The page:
After that, he thought he might take up his mentor’s suggestion that he go check out the skaters and maybe get a glimpse of them without their leotards, but he had no idea where they were in that hotel and he was a little tired at this point. Instead, he just walked into the ladies’ room down the hall and saw a woman putting on her makeup. He looked up her skirt and then went back to his room. He wasn’t sure why he was so tired, but then it came to him: making himself disappear required the exertion of effort. He went to sleep.


The next morning, he got up. It was already too late for school if he wanted to go. He still had his powers. This excited him. He found the cash right where his mentor promised. He decided to take a shower and brush his teeth as always. His mentor left him with some clothes. (How did this guy think of everything?) He put the cash in his pocket and closed the door, but forgot the key. Oh no! He couldn’t get back in! In anger, he kicked the door and kept doing it. A security man asked if he could help and Adam bolted. The security man took after him but he quickly disappeared. “Stupid punk,” the security man said as he walked away and said something on a walkie-talkie.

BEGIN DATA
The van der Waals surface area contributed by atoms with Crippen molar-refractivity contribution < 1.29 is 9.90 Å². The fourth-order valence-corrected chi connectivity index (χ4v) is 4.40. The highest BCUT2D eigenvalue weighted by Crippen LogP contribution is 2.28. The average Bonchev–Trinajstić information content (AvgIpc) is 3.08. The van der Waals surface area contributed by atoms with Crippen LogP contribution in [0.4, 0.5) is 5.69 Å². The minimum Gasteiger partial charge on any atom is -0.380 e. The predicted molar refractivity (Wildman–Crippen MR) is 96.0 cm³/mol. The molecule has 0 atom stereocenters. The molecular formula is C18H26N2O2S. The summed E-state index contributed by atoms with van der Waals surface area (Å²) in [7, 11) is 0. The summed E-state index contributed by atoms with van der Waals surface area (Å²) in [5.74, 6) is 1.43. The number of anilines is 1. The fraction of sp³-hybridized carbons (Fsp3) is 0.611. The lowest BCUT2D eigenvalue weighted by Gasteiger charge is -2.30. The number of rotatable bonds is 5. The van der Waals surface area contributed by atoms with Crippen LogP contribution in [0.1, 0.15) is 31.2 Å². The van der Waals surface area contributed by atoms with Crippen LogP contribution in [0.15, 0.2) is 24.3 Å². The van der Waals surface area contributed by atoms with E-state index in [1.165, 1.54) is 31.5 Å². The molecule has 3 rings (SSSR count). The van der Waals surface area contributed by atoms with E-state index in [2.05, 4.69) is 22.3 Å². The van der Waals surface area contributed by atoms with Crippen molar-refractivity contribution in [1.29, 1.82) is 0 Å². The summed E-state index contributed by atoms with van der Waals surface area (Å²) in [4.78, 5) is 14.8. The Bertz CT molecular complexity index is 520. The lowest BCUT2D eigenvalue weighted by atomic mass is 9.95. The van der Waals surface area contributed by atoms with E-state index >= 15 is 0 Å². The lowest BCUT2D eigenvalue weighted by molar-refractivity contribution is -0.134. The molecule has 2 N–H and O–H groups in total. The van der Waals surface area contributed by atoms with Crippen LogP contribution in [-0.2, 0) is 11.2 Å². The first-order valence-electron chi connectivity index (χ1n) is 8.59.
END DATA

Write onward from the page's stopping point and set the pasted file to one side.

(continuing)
He decided to go eat breakfast in the hotel lobby, which was free per all the advertising he saw. He reappeared, got a plate, and got some eggs and bacon. He thought about what he would do next. Since he was locked out of his room, there was no point going back there; he thought about going home for a bit, but banished those thoughts from his mind. He decided to take his mentor’s advice and go to the airport. He asked a hotel employee where he could get a taxi and she pointed him to the correct place; he got in the cab and said “airport.” After he disembarked and gave the cabbie a ten, he was expecting change, but then the cabbie just drove off with a big smile on his face. Adam instinctively felt ripped off, but then felt good about it; he thought about how easy it was for money to make people happy as he walked toward the door.

The Albany airport was the biggest, most bewildering place he had ever been. He thought he might go to the information desk and ask them something, but what? Where his flight was? He had no ticket; what would he tell them? “Where is the nearest plane to L.A.?” How would that go down? No: he had to figure that out on his own. He followed the sign to “domestics.” When he got there, he looked on the big electronic signboard for flights to L.A., and he found one on Eastern Airlines two hours from now.

Then he went to the help desk and asked them about that specific Eastern Airlines flight. The woman who worked there smiled at him and pointed to the specific gate and asked him if he checked his baggage. After a second, he just said “yes.”


He then disappeared and followed the signs to the gate. Some people bumped into him and he was a bit startled, but nobody actually noticed he was there. At the other side of the gate was the entrance to the plane. He walked onto that as well. He came to a fork in the path. One ramp said “Coach” and the other said “First Class.”

Adam chose First Class.

And so it began…


For all installments of “The Ring of Gyges,” click here.

Previous installments:

  1. Part 1